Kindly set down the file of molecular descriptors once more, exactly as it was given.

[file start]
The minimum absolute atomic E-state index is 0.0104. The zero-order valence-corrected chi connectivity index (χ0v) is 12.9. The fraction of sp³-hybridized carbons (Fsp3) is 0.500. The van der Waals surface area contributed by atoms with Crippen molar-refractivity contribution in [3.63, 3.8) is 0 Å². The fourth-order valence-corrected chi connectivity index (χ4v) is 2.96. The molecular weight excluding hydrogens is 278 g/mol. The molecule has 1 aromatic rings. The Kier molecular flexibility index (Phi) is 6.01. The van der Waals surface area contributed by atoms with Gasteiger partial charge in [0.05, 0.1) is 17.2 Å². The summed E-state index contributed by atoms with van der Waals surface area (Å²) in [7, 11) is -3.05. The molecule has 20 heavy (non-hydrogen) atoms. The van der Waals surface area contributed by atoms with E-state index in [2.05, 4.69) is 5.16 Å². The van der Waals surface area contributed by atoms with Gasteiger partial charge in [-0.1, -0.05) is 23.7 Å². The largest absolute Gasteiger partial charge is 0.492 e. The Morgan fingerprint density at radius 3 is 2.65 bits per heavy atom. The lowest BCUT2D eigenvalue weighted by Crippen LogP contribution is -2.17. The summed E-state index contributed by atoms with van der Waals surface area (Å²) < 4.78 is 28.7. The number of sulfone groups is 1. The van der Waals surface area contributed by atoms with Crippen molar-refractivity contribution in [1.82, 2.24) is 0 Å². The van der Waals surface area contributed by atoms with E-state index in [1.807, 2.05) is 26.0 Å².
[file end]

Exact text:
The minimum absolute atomic E-state index is 0.0104. The zero-order valence-corrected chi connectivity index (χ0v) is 12.9. The fraction of sp³-hybridized carbons (Fsp3) is 0.500. The van der Waals surface area contributed by atoms with Crippen molar-refractivity contribution in [3.63, 3.8) is 0 Å². The fourth-order valence-corrected chi connectivity index (χ4v) is 2.96. The molecular weight excluding hydrogens is 278 g/mol. The molecule has 1 aromatic rings. The Kier molecular flexibility index (Phi) is 6.01. The van der Waals surface area contributed by atoms with Gasteiger partial charge in [0.05, 0.1) is 17.2 Å². The summed E-state index contributed by atoms with van der Waals surface area (Å²) in [7, 11) is -3.05. The molecule has 20 heavy (non-hydrogen) atoms. The van der Waals surface area contributed by atoms with E-state index in [2.05, 4.69) is 5.16 Å². The van der Waals surface area contributed by atoms with Gasteiger partial charge in [-0.1, -0.05) is 23.7 Å². The largest absolute Gasteiger partial charge is 0.492 e. The Morgan fingerprint density at radius 3 is 2.65 bits per heavy atom. The lowest BCUT2D eigenvalue weighted by Crippen LogP contribution is -2.17. The summed E-state index contributed by atoms with van der Waals surface area (Å²) < 4.78 is 28.7. The number of sulfone groups is 1. The van der Waals surface area contributed by atoms with Crippen molar-refractivity contribution in [1.82, 2.24) is 0 Å². The van der Waals surface area contributed by atoms with E-state index in [1.807, 2.05) is 26.0 Å².